‘I Identify as an Angler’: Meet Erica Nelson, a Female, Indigenous Fly Fishing Guide
She hooks tree branches, slips on rocks, and shines a light on the topics nobody talks about in her sport.
By Mark Aiken / New York Times [Travel] / February 19, 2022 / Excerpt
“I admit it,” says Erica Nelson, one of just two female Indigenous fly fishing guides in Colorado, “I’m awkward.”
Raised in Kirtland, N.M., by Diné parents (Diné being the Navajo word for “the people”), Ms. Nelson’s upbringing was far from traditional Diné — the result of the conversion of her ancestors by missionaries. “The church we attended, often several times per week, was nondenominational Christian,” she says. “There isn’t a direct path to reconnect with our culture.”
Her childhood didn’t include much fishing either: just two outings with her father. “I hated it,” she says. Still, learning as an adult, she found fly fishing inspiring and the necessary skills and knowledge — like entomology; rigging and casting techniques; equipment maintenance and care; and the multitude of fish species — infinite. During the pandemic, Ms. Nelson began hosting a podcast to cover the less celebrated sides of fly fishing (like untangling hopeless snarls) along with more difficult and potentially uncomfortable topics like underrepresented demographics and inequities in the sport.
“It wasn’t really a welcoming space initially,” says Ms. Nelson of fly fishing. Staff at shops weren’t forthcoming with information, and photos in gear catalogs were mostly of white men. She felt like an outsider in a sport she was coming to love. “Nobody looked like me,” she says. Appropriately, she called her podcast “Awkward Angler.” . . .
. . . Who taught you fly fishing?
I learned by watching YouTube videos. And from Tinder. Seriously, flipping through profiles on Tinder, I noticed lots of guys had pictures of themselves holding fish. So I reached out and started asking questions.
I lived in Wyoming, so anyone I’d meet online would be three hours away. Some men, many of them fishing guides, were open to answering questions (and I had lots). After establishing some trust, I’d visit for a fishing weekend where I learned basic casting, insect hatch patterns, rigging techniques and equipment maintenance. That first fish is so many things: It’s excitement, accomplishment, reinforcement. They say the tug is the drug. It’s like gambling; you just want more.
Your podcast is called “Awkward Angler.” How awkward are you?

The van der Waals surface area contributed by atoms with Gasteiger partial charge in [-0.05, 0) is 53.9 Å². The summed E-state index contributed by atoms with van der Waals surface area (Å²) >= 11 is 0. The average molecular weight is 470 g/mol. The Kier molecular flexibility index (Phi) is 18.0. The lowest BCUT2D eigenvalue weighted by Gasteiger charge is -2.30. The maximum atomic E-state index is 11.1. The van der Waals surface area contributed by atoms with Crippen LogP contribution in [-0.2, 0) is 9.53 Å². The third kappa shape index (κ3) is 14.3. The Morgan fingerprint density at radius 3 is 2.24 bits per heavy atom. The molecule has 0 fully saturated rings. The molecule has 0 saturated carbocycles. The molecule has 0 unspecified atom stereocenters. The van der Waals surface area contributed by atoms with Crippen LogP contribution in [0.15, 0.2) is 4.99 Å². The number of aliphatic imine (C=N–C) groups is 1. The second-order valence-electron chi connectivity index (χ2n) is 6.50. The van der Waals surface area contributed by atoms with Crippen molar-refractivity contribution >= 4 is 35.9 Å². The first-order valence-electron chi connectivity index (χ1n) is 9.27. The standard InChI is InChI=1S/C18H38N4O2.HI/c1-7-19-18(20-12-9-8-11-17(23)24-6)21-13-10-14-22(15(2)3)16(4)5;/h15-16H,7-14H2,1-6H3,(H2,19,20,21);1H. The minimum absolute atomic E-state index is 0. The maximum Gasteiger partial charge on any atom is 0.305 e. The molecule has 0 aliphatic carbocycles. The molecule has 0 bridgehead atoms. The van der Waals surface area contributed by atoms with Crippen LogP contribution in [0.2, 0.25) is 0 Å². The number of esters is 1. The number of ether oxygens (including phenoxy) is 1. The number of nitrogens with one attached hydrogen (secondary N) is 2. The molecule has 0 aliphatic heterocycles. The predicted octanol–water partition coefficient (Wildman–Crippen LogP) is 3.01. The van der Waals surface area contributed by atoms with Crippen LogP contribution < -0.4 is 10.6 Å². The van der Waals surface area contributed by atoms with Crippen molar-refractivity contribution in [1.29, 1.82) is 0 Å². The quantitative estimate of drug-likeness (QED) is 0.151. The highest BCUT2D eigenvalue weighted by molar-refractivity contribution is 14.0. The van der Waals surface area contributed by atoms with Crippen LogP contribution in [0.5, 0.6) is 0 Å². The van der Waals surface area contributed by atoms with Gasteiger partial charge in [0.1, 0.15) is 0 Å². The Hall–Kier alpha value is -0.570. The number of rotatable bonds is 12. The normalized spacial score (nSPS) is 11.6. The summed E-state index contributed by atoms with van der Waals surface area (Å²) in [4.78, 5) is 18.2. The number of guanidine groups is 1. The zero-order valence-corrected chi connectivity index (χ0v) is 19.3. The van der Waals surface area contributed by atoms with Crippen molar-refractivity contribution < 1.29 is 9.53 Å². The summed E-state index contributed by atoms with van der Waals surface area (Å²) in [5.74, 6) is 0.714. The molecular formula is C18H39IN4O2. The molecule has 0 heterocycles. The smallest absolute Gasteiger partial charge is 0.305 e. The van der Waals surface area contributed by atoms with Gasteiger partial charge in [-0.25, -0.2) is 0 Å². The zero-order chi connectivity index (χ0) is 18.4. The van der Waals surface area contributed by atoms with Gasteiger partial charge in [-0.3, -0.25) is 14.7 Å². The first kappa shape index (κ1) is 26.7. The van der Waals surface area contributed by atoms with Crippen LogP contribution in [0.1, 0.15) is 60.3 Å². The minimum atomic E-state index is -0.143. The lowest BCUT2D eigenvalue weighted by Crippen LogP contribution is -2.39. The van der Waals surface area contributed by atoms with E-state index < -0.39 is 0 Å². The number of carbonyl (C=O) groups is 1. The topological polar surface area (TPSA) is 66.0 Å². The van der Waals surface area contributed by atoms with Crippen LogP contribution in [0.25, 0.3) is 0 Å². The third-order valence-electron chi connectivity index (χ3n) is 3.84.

When I started fishing, I had these picturesque visions of big, long, dramatic casts like Brad Pitt in “A River Runs Through It.” What I experienced instead was doing a back cast and hooking my fly in overhanging tree branches behind me. I fell on slippery rocks. It turned into a lot of patience, frustration and untangling. I caught more trees than fish. I didn’t know anything about how to handle a fish or properly remove a hook. It’s probably good I didn’t catch anything at first.
On top of this, I’d walk into a fly shop and encounter no one like me. I started the Instagram account Awkward Angler to keep asking for advice, but also to connect with others internationally and across the U.S. Who else out there is fishing and looks and thinks like me? Is there anyone who is not a cisgender, white male? I ended up meeting women of color, nonbinary anglers, transgender anglers, anglers who are neuro-divergent or with different physical abilities.
Is there more diversity across the sport now than when you started?
When I started fishing in 2016 there may have been brown people fly fishing, but I didn’t know any, and I never saw them. In the entire state of Colorado there were no women of color guiding. Now there is a woman from outside Colorado Springs and me. . . .
. . . What is the Angling for All pledge?
The Angling for All pledge involves a training curriculum in diversity, equity and inclusion and making a commitment to address racism and inequality in fishing and its industry. . . .
. . . Orvis was the first outfitter to sign the Angling for All pledge. Other organizations include Patagonia and the nonprofits Casting for Recovery and California Trout. Orvis reviewed their internal culture, catalogs, social media and marketing materials to explore how they might be contributing to the lack of representation in the industry. And I do a weekly show with angler, teacher, and journalist Tom Rosenbauer who has been connected with Orvis for decades. We call it “Awkward and Clueless.”
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